for court-designated individuals conducting each type of fee-for-service ADR"
|Fines and fees|
Md. Const. art. IV, § 18 (granting the Court of Appeals the authority to enacts rules with the force of law); see, e.g., MD R ADR Rule 17-208 (the Court+ See more
of Appeals authorizes its Chief Judge to approve fee schedules)
|Maryland-Attorney General opinion||What authority does the state supreme court have to impose binding state-wide rules on the imposition or collection of fees and fines?||Maryland's highest court can impose binding state-wide rules, including fines and fees.||
"The Court of Appeals from time to time shall adopt rules and regulations concerning the practice and procedure in and the administration of the appellate courts and in the other+ See more
courts of this State, which shall have the force of law until rescinded, changed or modified by the Court of Appeals or otherwise by law. The power of courts other than the Court of Appeals to make rules of practice and procedure, or administrative rules, shall be subject to the rules and regulations adopted by the Court of Appeals or otherwise by law." "Subject to the approval of the Chief Judge of the Court of Appeals, the county administrative judge of each circuit court shall develop and adopt maximum hourly rate fee schedules for court-designated individuals conducting each type of fee-for-service ADR"
|Fines and fees|
|Minnesota||Mr. Richard T. Jessen Minn. Op. Atty. Gen. 1025B 1981 WL 157319||Minnesota-Attorney General opinion||Other applicable oppinions||Municipalities and towns are entitled to at least half of the funds from fines and fees collected by the county clerk||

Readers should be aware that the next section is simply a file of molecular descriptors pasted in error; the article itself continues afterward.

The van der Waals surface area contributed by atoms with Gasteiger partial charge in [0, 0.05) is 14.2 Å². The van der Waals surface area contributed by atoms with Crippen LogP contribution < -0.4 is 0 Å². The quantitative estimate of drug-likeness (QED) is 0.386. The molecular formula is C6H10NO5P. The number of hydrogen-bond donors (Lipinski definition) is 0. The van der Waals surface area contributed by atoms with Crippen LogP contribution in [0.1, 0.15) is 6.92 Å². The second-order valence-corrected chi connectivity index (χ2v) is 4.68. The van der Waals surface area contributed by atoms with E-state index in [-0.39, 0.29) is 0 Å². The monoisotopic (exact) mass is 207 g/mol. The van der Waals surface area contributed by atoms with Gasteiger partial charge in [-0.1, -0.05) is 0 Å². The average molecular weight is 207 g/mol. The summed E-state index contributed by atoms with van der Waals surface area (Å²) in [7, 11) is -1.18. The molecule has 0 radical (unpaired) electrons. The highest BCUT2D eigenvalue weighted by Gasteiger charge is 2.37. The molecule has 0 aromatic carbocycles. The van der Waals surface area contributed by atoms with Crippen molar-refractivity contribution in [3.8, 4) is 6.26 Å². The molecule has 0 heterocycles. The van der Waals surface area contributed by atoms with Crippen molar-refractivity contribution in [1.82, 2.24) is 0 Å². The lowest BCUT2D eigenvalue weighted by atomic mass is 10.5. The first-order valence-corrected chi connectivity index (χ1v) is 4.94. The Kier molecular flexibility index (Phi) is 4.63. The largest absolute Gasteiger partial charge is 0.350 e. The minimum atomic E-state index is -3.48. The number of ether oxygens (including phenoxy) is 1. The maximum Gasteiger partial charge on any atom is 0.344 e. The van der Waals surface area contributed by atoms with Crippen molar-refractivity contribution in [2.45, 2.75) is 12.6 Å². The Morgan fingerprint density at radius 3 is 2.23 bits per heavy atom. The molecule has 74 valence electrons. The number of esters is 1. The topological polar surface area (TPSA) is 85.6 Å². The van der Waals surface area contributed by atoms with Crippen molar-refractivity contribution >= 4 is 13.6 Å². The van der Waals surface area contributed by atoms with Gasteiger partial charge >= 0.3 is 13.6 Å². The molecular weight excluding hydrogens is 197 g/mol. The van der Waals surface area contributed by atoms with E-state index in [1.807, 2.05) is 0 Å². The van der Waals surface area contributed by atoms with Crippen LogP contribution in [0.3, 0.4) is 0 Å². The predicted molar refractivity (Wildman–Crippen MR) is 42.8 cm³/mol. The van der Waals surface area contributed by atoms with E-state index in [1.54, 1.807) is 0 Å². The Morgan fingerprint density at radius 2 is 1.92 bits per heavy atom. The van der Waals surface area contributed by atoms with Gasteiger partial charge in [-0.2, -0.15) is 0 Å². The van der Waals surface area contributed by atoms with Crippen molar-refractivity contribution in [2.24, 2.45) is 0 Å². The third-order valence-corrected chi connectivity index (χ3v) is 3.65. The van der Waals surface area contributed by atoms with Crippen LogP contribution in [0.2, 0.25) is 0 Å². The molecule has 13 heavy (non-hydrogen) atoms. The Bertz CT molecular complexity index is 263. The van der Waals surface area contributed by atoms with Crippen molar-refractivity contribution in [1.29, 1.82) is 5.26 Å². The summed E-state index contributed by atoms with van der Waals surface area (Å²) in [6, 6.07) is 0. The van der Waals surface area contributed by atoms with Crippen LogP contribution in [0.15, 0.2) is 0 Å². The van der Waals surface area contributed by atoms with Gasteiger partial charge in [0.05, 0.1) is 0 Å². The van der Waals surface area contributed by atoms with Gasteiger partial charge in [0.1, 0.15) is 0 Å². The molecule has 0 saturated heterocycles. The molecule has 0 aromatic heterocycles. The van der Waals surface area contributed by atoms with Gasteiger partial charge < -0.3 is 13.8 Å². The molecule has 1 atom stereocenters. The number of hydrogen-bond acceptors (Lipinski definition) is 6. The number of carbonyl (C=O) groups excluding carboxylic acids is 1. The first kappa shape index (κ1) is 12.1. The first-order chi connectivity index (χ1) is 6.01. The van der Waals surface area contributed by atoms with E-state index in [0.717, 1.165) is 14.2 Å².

The crucial feature in the context of this statute is that, unlike the large number of special and limited purpose government units, a municipality, or a city, is a general+ See more
purpose government unit. For example, the municipality is authorized by a wide range of statutes to engage in a variety of functions, including providing police protection and protecting the public health, safety, welfare and Morals. See; Minn. Stat. chs. 410 to 472 (1980). Review of the various local government units reveals that a town is the unit most similar to a municipality. To some extent, towns also possess traditional police powers and authority to provide law enforcement services. Minn. Stat. §§ 365.15; 367.03, subd. 3 (1980). Indeed, numerous towns are given the powers and authority of a statutory city. Minn. Stat. § 368.011 (1980). We therefore conclude that while the county is entitled to one-half of all such fines or penalties, the municipality or town in which a statutory violation is committed is entitled to the other half of such funds.
|Minnesota||Mr. D. Scott Ballou Minn. Op. Atty. Gen. 1025-B 1980 WL 119583||Minnesota-Attorney General opinion||In most circumstances, the allocation of funds collected by fines and fees is based on the geographic location of the offense that gave rise to the fine or fee,||
The manner of disposition of fines and fees is based on the geographic location of the offense giving rise to the fee or fine and not on the law enforcement+ See more
agency responsible for issuing the citation. The only exceptions provided by the statute occur when the Minnesota Highway Patrol issues the citation. See Minn. Stat. § 299D.03, subd. 5 (1978), or where the fines or fees were collected prior to August 1, 1975, see Minn. Stat. § 487.33, subd. 6 (1978). However, the fines and fees referred to in Minn. Stat. § 487.33, subd. 5 (1978) are limited to certain parking fines, which must be paid over in full each month to the municipality in which the parking violation occurred, and fines and penalties collected as a result of violations of a state statute, or ordinance, charter provision, rules or regulation of a city must be equally divided on a monthly basis. In addition, monies collected as a result of a violation of an ordinance promulgated by a town board of supervisors or board of county commissioners shall be retained by the county treasurer pursuant to the last sentence of Minn. Stat. § 487.33, subd. 5 (1978).